In those test runs of the system, particles of both sizes arranged themselves along the center of the channel and exited through the middle outlet, while clean water flowed out the surrounding outlets. However, if researchers added laundry detergent or fabric softener to the water, the larger particles changed their behavior. They collected along the sides, exited through the side outlets, and purified water out the middle outlet.

Creating a Better Solution for Microplastics

Knowing this about the different behavior of particles, researchers then aimed to develop a system that could take advantage of the varied movements. To do this, they connected two steel tubes in tandem, with the first stage capturing small microplastics less than 180 µm wide, and the water stream that contained remaining larger microplastics moving on to the second stage to be cleaned.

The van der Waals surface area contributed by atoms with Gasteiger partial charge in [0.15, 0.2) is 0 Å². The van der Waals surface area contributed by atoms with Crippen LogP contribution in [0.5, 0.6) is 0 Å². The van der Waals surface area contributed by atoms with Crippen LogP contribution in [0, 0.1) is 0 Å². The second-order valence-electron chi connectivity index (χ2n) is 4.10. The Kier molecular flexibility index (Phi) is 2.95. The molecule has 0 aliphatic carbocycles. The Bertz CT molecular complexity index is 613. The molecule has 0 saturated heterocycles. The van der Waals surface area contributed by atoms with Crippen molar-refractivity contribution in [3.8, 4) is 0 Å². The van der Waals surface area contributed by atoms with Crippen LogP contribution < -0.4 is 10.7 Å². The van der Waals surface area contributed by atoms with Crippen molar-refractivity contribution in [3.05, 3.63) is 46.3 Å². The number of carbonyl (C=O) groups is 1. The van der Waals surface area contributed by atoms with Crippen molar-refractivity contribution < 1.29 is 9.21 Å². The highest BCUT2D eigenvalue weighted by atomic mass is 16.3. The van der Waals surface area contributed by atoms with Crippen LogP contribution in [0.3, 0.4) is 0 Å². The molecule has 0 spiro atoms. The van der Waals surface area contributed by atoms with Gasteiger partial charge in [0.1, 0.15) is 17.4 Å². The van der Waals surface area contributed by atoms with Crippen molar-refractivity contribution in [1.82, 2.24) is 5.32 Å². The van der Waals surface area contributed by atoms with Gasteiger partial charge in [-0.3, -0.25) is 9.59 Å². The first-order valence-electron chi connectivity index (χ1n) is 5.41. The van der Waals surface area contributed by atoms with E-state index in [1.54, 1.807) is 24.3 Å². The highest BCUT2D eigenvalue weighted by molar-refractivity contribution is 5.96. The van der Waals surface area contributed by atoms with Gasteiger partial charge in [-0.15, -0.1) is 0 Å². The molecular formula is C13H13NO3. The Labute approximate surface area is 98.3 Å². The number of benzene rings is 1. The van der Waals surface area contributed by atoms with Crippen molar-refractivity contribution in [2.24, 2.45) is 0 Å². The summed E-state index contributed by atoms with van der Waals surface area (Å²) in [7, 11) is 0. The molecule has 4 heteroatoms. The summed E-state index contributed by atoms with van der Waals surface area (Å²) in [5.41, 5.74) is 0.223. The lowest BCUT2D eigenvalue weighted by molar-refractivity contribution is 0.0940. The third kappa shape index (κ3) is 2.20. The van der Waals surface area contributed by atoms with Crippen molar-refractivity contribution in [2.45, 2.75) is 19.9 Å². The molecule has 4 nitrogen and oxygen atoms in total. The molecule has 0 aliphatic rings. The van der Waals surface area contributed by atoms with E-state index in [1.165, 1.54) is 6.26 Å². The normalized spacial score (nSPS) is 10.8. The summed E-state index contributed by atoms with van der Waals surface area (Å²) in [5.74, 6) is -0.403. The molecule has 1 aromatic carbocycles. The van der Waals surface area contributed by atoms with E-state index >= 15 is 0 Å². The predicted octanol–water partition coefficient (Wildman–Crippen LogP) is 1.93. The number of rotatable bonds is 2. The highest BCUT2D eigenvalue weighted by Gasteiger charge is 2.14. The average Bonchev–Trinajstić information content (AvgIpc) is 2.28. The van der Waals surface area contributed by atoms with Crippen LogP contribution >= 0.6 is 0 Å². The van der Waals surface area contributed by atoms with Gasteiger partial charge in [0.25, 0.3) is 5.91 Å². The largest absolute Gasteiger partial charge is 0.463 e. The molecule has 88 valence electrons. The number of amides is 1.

“We removed more than 70% of the small plastics and more than 82% of the large ones this way,” Perera said of the result of testing the new system.

The next step for the team was to prove that this two-stage system could work for real-world applications, which Perera and Piyasena set out to do by collecting water from a pond on the New Mexico Tech campus and from the Rio Grande River. Before conducting the test, they filtered out all of the samples to remove large contaminants, leaving behind water that still contained dissolved substances that could have affected the separation. They then spiked the water with microplastics and put it through their system, finding that they were removed as effectively as with the pure water used in the lab, the researchers said.